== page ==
The APRO Webinar on Concept and Evaluation of Low-carbon Ports was virtually held by the APEC Port Study Center on December 15, 2022. Dr. Jia Dashan, Secretary General of the APSN addressed the opening remarks, and Mr. Cai Ouchen, Deputy Director of the Study Center briefed the meeting the findings and conclusions of the research project by the Study Center on the recognition of the low-carbon port and the framework for its evaluation in the Asia-Pacific region. Five Experts were invited to join the roundtable discussion on the research findings and conclusions, which are (a) Dr. Young-Tae Chang, Professor of Inha University, and former Chair of the APRO; (b) Dr. Michael Dooms, Associate Professor of Vrije Universiteit Brussel; (c) Dr. Geraldine Knatz, Professor of the University of Southern California, and APSN Senior Consultant; (d) Mr. Horacio Salerno, former Associate of Arup; and (e) Dr. Yang Dong, Associate Professor & Associate Head of the Department of Logistics and Maritime Studies of the Hong Kong Polytechnic University, and former Program Coordinator of the GPAS. In addition, there were other participants from the economies of China, Japan, Malaysia and Viet Nam working for government, industry, international organization and academia.
During his opening remarks, Secretary General Jia Dashan pointed out that there was still a huge gap for the port industry to make efforts limiting the global temperature increase to 1.5 Degree Celsius, and the APSN would continue to contribute to the green, low-carbon and sustainable development of the APEC port community. He also required the Study Center to improve its research as well as the port certification and awarding system of the APSN based on the great advices from the invited experts.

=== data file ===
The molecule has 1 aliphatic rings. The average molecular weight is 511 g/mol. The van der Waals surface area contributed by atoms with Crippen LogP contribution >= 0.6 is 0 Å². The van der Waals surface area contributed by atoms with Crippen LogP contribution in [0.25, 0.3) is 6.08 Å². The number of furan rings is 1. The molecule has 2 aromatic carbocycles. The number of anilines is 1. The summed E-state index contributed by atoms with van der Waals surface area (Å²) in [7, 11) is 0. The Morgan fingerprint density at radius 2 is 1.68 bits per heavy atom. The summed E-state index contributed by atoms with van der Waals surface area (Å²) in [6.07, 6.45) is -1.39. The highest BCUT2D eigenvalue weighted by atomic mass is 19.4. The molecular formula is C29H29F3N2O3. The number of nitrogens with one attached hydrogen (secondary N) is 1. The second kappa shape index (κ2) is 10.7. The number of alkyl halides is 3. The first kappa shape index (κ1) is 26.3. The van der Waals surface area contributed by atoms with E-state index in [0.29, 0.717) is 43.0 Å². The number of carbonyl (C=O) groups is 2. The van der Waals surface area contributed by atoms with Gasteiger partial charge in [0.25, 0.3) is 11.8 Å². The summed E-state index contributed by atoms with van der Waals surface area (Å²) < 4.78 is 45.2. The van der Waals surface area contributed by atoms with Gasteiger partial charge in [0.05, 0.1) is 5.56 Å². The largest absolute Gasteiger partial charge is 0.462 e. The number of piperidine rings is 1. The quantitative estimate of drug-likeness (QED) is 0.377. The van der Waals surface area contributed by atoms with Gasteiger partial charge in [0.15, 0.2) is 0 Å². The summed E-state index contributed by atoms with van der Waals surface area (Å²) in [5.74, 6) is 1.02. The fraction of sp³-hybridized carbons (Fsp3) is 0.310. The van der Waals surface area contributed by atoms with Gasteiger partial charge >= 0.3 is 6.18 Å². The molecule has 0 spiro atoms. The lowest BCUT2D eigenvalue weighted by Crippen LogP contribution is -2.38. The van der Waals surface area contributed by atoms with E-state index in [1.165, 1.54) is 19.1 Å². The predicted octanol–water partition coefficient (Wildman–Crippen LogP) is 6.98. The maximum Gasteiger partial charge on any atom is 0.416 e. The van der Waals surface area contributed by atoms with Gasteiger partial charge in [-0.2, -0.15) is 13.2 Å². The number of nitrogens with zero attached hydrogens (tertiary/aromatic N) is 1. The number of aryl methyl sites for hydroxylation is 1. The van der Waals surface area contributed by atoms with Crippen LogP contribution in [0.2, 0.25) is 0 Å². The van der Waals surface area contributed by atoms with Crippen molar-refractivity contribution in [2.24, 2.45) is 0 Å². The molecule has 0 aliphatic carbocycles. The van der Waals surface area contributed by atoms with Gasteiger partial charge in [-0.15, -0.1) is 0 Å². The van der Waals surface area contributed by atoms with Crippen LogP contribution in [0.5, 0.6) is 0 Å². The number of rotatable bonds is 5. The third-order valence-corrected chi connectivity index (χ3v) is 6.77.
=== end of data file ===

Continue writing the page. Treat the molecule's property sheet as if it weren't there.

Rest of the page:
After listening to the report on the research by the Study Center, the invited experts made comments and suggestions as the following:
a) Due to the price of petrochemical energy is expected to remain high, renewable energy applications such as wind and photovoltaic powers have been widely utilized in global ports. Thus such initiatives should be highlighted in the evaluation system;
b) Vessels and trucks contribute the largest shares of carbon emissions in ports, as response ports should play an active role in the supply of alternative fuels. In addition, the EU has put forward the latest requirements for the MRV of carbon emissions from ships and relative carbon trading market mechanisms. All of the above facts should be taken into account in the establishment of the evaluation system;
c) Port authorities or operators are unable to achieve the carbon emission goals by themselves, but need to take extensive cooperation among other ports, port communities and relative stakeholders. It is recommended to set up specific evaluation indicators representing the above factors in the evaluation system;
d) For the next step, it is recommended to clarify the scoring criteria of the evaluation experts for relevant evaluation indicators; and
e) The validity and effectiveness of some indicators should be considered, such as the effectiveness of low-carbon investments, the potential negative impacts of low-carbon actions on employment and regional environment, the applicability of circular economy indicators for ports without vast hinterland, the feasibility of using the same indicator system for ports of different types and developing degrees, and the burden on the ports caused by the requirements for providing too much data.